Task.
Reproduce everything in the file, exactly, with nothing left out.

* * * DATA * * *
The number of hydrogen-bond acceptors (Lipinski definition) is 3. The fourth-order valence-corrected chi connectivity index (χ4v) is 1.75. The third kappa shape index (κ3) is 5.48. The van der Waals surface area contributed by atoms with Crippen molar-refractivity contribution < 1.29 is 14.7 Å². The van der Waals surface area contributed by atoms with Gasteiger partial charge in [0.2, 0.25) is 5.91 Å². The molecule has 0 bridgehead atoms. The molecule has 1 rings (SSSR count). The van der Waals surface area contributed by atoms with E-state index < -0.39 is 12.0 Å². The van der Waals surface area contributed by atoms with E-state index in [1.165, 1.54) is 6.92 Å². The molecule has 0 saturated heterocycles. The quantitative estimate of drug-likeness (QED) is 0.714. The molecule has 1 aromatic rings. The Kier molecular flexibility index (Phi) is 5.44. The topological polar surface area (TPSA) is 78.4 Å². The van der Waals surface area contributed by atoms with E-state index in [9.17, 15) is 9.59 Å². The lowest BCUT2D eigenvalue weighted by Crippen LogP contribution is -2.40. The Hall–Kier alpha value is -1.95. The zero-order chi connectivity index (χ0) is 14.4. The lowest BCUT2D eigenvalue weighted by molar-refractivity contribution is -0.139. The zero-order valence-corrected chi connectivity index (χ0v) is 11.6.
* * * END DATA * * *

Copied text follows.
The number of hydrogen-bond acceptors (Lipinski definition) is 3. The fourth-order valence-corrected chi connectivity index (χ4v) is 1.75. The third kappa shape index (κ3) is 5.48. The van der Waals surface area contributed by atoms with Crippen molar-refractivity contribution < 1.29 is 14.7 Å². The van der Waals surface area contributed by atoms with Gasteiger partial charge in [0.2, 0.25) is 5.91 Å². The molecule has 0 bridgehead atoms. The molecule has 1 rings (SSSR count). The van der Waals surface area contributed by atoms with E-state index < -0.39 is 12.0 Å². The van der Waals surface area contributed by atoms with E-state index in [1.165, 1.54) is 6.92 Å². The molecule has 0 saturated heterocycles. The quantitative estimate of drug-likeness (QED) is 0.714. The molecule has 1 aromatic rings. The Kier molecular flexibility index (Phi) is 5.44. The topological polar surface area (TPSA) is 78.4 Å². The van der Waals surface area contributed by atoms with E-state index in [9.17, 15) is 9.59 Å². The lowest BCUT2D eigenvalue weighted by Crippen LogP contribution is -2.40. The Hall–Kier alpha value is -1.95. The zero-order chi connectivity index (χ0) is 14.4. The lowest BCUT2D eigenvalue weighted by molar-refractivity contribution is -0.139. The zero-order valence-corrected chi connectivity index (χ0v) is 11.6.